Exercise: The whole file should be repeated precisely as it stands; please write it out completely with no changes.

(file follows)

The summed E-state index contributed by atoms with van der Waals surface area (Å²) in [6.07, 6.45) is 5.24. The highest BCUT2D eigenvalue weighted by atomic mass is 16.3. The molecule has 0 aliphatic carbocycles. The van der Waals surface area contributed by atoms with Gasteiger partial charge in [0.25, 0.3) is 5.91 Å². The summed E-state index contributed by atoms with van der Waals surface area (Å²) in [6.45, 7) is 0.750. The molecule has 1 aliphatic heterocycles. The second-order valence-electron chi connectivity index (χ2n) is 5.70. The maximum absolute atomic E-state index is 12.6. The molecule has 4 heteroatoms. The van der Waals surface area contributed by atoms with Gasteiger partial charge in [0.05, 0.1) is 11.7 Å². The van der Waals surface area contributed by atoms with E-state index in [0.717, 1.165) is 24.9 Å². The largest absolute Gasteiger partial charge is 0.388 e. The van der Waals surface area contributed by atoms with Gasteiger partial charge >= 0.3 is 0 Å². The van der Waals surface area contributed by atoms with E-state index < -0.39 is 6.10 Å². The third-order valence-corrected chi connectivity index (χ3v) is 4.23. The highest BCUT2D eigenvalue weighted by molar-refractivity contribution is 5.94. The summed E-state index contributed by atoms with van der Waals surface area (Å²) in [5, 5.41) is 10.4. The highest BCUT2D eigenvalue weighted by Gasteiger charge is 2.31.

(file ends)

The summed E-state index contributed by atoms with van der Waals surface area (Å²) in [6.07, 6.45) is 5.24. The highest BCUT2D eigenvalue weighted by atomic mass is 16.3. The molecule has 0 aliphatic carbocycles. The van der Waals surface area contributed by atoms with Gasteiger partial charge in [0.25, 0.3) is 5.91 Å². The summed E-state index contributed by atoms with van der Waals surface area (Å²) in [6.45, 7) is 0.750. The molecule has 1 aliphatic heterocycles. The second-order valence-electron chi connectivity index (χ2n) is 5.70. The maximum absolute atomic E-state index is 12.6. The molecule has 4 heteroatoms. The van der Waals surface area contributed by atoms with Gasteiger partial charge in [0.05, 0.1) is 11.7 Å². The van der Waals surface area contributed by atoms with E-state index in [0.717, 1.165) is 24.9 Å². The largest absolute Gasteiger partial charge is 0.388 e. The van der Waals surface area contributed by atoms with Gasteiger partial charge >= 0.3 is 0 Å². The van der Waals surface area contributed by atoms with E-state index < -0.39 is 6.10 Å². The third-order valence-corrected chi connectivity index (χ3v) is 4.23. The highest BCUT2D eigenvalue weighted by molar-refractivity contribution is 5.94. The summed E-state index contributed by atoms with van der Waals surface area (Å²) in [5, 5.41) is 10.4. The highest BCUT2D eigenvalue weighted by Gasteiger charge is 2.31.